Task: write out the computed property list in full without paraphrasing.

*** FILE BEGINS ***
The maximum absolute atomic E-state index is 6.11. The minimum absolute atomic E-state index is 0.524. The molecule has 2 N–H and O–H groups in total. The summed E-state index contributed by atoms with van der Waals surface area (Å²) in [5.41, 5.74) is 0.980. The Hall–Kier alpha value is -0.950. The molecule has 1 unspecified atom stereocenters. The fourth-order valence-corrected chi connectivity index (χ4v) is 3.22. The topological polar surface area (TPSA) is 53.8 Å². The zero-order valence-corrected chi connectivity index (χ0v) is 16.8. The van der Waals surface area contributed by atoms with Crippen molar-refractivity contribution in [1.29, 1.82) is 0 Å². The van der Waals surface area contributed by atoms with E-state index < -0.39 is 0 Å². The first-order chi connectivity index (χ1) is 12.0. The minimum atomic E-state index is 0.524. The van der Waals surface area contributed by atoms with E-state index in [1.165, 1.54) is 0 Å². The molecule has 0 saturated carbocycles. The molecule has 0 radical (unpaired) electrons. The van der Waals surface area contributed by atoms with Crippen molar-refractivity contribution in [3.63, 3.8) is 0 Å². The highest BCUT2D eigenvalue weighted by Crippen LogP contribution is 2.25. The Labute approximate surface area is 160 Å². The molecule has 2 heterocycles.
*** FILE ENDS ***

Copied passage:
The maximum absolute atomic E-state index is 6.11. The minimum absolute atomic E-state index is 0.524. The molecule has 2 N–H and O–H groups in total. The summed E-state index contributed by atoms with van der Waals surface area (Å²) in [5.41, 5.74) is 0.980. The Hall–Kier alpha value is -0.950. The molecule has 1 unspecified atom stereocenters. The fourth-order valence-corrected chi connectivity index (χ4v) is 3.22. The topological polar surface area (TPSA) is 53.8 Å². The zero-order valence-corrected chi connectivity index (χ0v) is 16.8. The van der Waals surface area contributed by atoms with Crippen molar-refractivity contribution in [1.29, 1.82) is 0 Å². The van der Waals surface area contributed by atoms with E-state index < -0.39 is 0 Å². The first-order chi connectivity index (χ1) is 12.0. The minimum atomic E-state index is 0.524. The van der Waals surface area contributed by atoms with E-state index in [1.165, 1.54) is 0 Å². The molecule has 0 saturated carbocycles. The molecule has 0 radical (unpaired) electrons. The van der Waals surface area contributed by atoms with Crippen molar-refractivity contribution in [3.63, 3.8) is 0 Å². The highest BCUT2D eigenvalue weighted by Crippen LogP contribution is 2.25. The Labute approximate surface area is 160 Å². The molecule has 2 heterocycles.